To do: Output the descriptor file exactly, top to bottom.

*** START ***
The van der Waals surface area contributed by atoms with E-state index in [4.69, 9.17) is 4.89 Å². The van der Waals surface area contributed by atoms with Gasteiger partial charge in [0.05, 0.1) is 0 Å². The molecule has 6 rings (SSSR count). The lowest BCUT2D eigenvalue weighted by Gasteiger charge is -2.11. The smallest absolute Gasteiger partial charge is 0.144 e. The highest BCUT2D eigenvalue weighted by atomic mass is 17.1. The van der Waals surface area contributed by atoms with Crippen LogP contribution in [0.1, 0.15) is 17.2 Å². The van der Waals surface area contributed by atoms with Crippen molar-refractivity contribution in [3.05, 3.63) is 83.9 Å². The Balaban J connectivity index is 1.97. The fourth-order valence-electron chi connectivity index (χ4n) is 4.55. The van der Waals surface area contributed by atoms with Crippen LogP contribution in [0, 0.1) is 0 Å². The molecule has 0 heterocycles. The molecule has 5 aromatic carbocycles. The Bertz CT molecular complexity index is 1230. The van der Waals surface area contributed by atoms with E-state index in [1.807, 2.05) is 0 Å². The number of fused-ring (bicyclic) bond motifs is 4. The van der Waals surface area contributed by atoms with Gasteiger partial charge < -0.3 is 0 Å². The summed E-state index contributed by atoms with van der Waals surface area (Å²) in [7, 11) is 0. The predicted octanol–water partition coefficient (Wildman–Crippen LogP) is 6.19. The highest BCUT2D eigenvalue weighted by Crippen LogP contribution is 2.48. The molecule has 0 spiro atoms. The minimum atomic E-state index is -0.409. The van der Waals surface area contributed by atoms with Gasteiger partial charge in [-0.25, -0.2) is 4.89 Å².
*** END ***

The van der Waals surface area contributed by atoms with E-state index in [4.69, 9.17) is 4.89 Å². The van der Waals surface area contributed by atoms with Gasteiger partial charge in [0.05, 0.1) is 0 Å². The molecule has 6 rings (SSSR count). The lowest BCUT2D eigenvalue weighted by Gasteiger charge is -2.11. The smallest absolute Gasteiger partial charge is 0.144 e. The highest BCUT2D eigenvalue weighted by atomic mass is 17.1. The van der Waals surface area contributed by atoms with Crippen LogP contribution in [0.1, 0.15) is 17.2 Å². The van der Waals surface area contributed by atoms with Crippen molar-refractivity contribution in [3.05, 3.63) is 83.9 Å². The Balaban J connectivity index is 1.97. The fourth-order valence-electron chi connectivity index (χ4n) is 4.55. The van der Waals surface area contributed by atoms with Crippen LogP contribution in [0, 0.1) is 0 Å². The molecule has 0 heterocycles. The molecule has 5 aromatic carbocycles. The Bertz CT molecular complexity index is 1230. The van der Waals surface area contributed by atoms with E-state index in [1.807, 2.05) is 0 Å². The number of fused-ring (bicyclic) bond motifs is 4. The van der Waals surface area contributed by atoms with Gasteiger partial charge < -0.3 is 0 Å². The summed E-state index contributed by atoms with van der Waals surface area (Å²) in [7, 11) is 0. The predicted octanol–water partition coefficient (Wildman–Crippen LogP) is 6.19. The highest BCUT2D eigenvalue weighted by Crippen LogP contribution is 2.48. The molecule has 0 spiro atoms. The minimum atomic E-state index is -0.409. The van der Waals surface area contributed by atoms with Gasteiger partial charge in [-0.25, -0.2) is 4.89 Å².